The Academic Kitchen

A Social History of Gender Stratification at the University of California, Berkeley

By Maresi Nerad

Subjects: Organization Theory
Series: SUNY series, Frontiers in Education
Paperback : 9780791439708, 195 pages, January 1999
Hardcover : 9780791439692, 195 pages, January 1999

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Table of contents

List of Illustrations
List of Tables
Acknowledgments

Introduction

 

From Social Reform Movement to Academic Study: Home Economics
The Berkeley Saga

 

1. Creating a Department of Home Economics at the University of California

 

The Invisible Berkeley Women Students
Benjamin Ide Wheeler of Berkeley: "A Womanly Education to Be More Serviceable Wives and Mothers"
"All We Ask Is a Chance": The Second-Class Status of Women Students and the Establishment of Home Economics at Berkeley
Jessica Peixotto, Lucy Sprague, Lucy Ward Stebbins: Living Down "Prejudices"
A "Women's Department": A Form of Segregation?

 

2. University Schooling for "the Housekeeper, Homemaker, and Mother"

 

The Frustrating Struggle for Faculty and Status as a School
Developing an Organizational Structure
"Women Cannot Take Responsibility as Well as Men ..."
A Department after All, but Power Rests with the President

 

3. Institution Builder: Agnes Fay Morgan

 

Keeping a "Deep" Secret
Household "Science" or Household "Art"?
Gender Inequality Enhanced by the War
Building an Institution: A Genius for Essentials

 

4. In Search of Status

 

Concentrating on What Affects Status: Quality of Faculty, Curriculum, Research, Outside Funding, Graduates' Careers, Committee Service, and Facilities
Securing Outside Research Funding
The Career Choices and Employment of the Department's Students and the Graduate Group in Nutrition
A Name Change and a Fight: What's in a Name? Power

 

5. From "The Peak of Eminence" to the End of a Separate Sphere: Berkeley Finds Home Economics an Embarrassment

Conclusion: Lessons

Appendix: A Chronological History of Home Economics at the University of California, Berkeley

Notes

Bibliographic Essay

Selected Bibliography

Index

Presents a social history of gender stratification at the University of California at Berkeley through a combination of organizational theory and biography.

Description

The Academic Kitchen tells the story of the evolution of an all-women's department, the Department of Home Economics, at the University of California, Berkeley from 1905 to 1954. The book's unique focus on the connection between gender and departmental status challenges organizational theorists and higher education specialists to reconsider their traditional analysis of academic departments. By incorporating gender in the analysis, Nerad reveals the process by which departments traditionally dominated by women, including education, library science, nursing, social welfare, and home economics, begin as separate (and unequal) programs and are subsequently eliminated (or sustained without economic rewards, prestige, and power) when administrators no longer regard them as useful.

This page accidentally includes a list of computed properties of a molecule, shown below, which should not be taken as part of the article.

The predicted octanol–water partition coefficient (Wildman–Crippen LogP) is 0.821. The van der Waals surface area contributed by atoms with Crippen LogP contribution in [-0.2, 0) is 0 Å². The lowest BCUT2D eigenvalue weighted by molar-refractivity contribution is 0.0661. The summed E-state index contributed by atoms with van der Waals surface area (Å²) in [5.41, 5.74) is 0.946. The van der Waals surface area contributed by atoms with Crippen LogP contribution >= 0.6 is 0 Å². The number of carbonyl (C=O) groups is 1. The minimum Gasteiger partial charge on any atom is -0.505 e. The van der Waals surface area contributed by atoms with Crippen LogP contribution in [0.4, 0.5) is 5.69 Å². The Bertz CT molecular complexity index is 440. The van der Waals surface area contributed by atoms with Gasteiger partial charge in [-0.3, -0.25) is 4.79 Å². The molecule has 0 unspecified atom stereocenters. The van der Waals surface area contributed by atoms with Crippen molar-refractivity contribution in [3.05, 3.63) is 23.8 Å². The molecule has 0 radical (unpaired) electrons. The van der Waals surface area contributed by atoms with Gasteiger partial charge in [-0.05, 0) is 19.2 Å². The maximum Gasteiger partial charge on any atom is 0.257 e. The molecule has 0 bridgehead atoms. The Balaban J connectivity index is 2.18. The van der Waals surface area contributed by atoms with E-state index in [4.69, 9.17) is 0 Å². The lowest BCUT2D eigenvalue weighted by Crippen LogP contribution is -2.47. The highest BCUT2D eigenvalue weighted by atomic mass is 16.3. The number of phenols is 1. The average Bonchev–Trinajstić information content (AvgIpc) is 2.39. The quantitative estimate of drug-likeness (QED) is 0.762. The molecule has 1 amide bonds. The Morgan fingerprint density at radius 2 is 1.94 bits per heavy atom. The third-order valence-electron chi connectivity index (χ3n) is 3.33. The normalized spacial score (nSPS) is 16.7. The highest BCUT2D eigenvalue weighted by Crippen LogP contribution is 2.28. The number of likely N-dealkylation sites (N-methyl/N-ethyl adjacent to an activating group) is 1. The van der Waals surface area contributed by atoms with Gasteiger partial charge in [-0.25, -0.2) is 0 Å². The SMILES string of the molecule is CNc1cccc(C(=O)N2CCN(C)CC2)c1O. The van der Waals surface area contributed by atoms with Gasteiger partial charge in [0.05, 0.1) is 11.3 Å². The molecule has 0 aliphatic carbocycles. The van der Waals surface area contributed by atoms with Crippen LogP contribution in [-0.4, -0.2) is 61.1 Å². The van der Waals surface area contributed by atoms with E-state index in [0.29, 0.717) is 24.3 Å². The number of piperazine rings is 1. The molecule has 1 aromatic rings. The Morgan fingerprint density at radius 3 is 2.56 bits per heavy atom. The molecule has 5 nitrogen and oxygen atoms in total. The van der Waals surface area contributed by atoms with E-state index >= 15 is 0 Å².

Maresi Nerad is Director of Graduate Research at the University of California, Berkeley. She has published several works, including Graduate Education in the United States (with R. June and D. Miller).

Reviews

"Maresi Nerad has taken one department in one university, but what a department and what a university. Required reading for anyone who wants to understand how the contemporary university got to be what it is." — Catharine R. Stimpson, New York University

"This book provides a new model for institutional history—it corrects or avoids all the predictable mistakes and misplaced emphases that have long plagued campus chronicles. For example, it elevates departments and subfields as crucial arenas where academic battles and issues were considered; it makes a reader consider famous presidents, trustees, and scholars in the ways they really worked." — John R. Thelin, University of Kentucky

"The Academic Kitchen can be read as a speculation about motives. What was the role of prejudice against women and women's interests by male faculty members and what was the role of the great drive for academic distinction among research universities of that time in history? The Academic Kitchen is both a well-prepared factual history and a 'Who done it and why?'" — Clark Kerr, University of California, Berkeley, President Emeritus

"This book is a pearl. Clearly written, meticulously researched, cogently argued, The Academic Kitchen shows what many organizational theorists miss—the tie between gender and that legal tender of the academic marketplace—prestige." — Arlie Russell Hochschild, author of The Time Bind